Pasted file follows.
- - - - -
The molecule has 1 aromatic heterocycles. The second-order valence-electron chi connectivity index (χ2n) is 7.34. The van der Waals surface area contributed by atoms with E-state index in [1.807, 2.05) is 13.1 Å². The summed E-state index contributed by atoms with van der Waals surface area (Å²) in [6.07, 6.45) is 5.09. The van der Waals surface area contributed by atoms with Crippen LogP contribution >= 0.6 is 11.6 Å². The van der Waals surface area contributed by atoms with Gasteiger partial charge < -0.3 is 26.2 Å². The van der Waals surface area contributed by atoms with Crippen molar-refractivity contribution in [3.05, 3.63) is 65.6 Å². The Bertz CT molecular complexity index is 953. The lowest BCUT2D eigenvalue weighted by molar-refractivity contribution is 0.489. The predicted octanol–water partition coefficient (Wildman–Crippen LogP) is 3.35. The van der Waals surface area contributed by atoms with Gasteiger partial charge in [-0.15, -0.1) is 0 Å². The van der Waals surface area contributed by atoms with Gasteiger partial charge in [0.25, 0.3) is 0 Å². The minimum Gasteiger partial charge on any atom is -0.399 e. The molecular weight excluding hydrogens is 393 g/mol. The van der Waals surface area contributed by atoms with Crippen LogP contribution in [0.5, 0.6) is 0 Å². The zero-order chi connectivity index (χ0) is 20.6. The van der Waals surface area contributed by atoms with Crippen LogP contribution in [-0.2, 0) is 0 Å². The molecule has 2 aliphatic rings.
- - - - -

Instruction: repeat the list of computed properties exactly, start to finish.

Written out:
The molecule has 1 aromatic heterocycles. The second-order valence-electron chi connectivity index (χ2n) is 7.34. The van der Waals surface area contributed by atoms with E-state index in [1.807, 2.05) is 13.1 Å². The summed E-state index contributed by atoms with van der Waals surface area (Å²) in [6.07, 6.45) is 5.09. The van der Waals surface area contributed by atoms with Crippen LogP contribution >= 0.6 is 11.6 Å². The van der Waals surface area contributed by atoms with Gasteiger partial charge < -0.3 is 26.2 Å². The van der Waals surface area contributed by atoms with Crippen molar-refractivity contribution in [3.05, 3.63) is 65.6 Å². The Bertz CT molecular complexity index is 953. The lowest BCUT2D eigenvalue weighted by molar-refractivity contribution is 0.489. The predicted octanol–water partition coefficient (Wildman–Crippen LogP) is 3.35. The van der Waals surface area contributed by atoms with Gasteiger partial charge in [-0.15, -0.1) is 0 Å². The van der Waals surface area contributed by atoms with Gasteiger partial charge in [0.25, 0.3) is 0 Å². The minimum Gasteiger partial charge on any atom is -0.399 e. The molecular weight excluding hydrogens is 393 g/mol. The van der Waals surface area contributed by atoms with Crippen LogP contribution in [0.5, 0.6) is 0 Å². The zero-order chi connectivity index (χ0) is 20.6. The van der Waals surface area contributed by atoms with Crippen LogP contribution in [-0.2, 0) is 0 Å². The molecule has 2 aliphatic rings.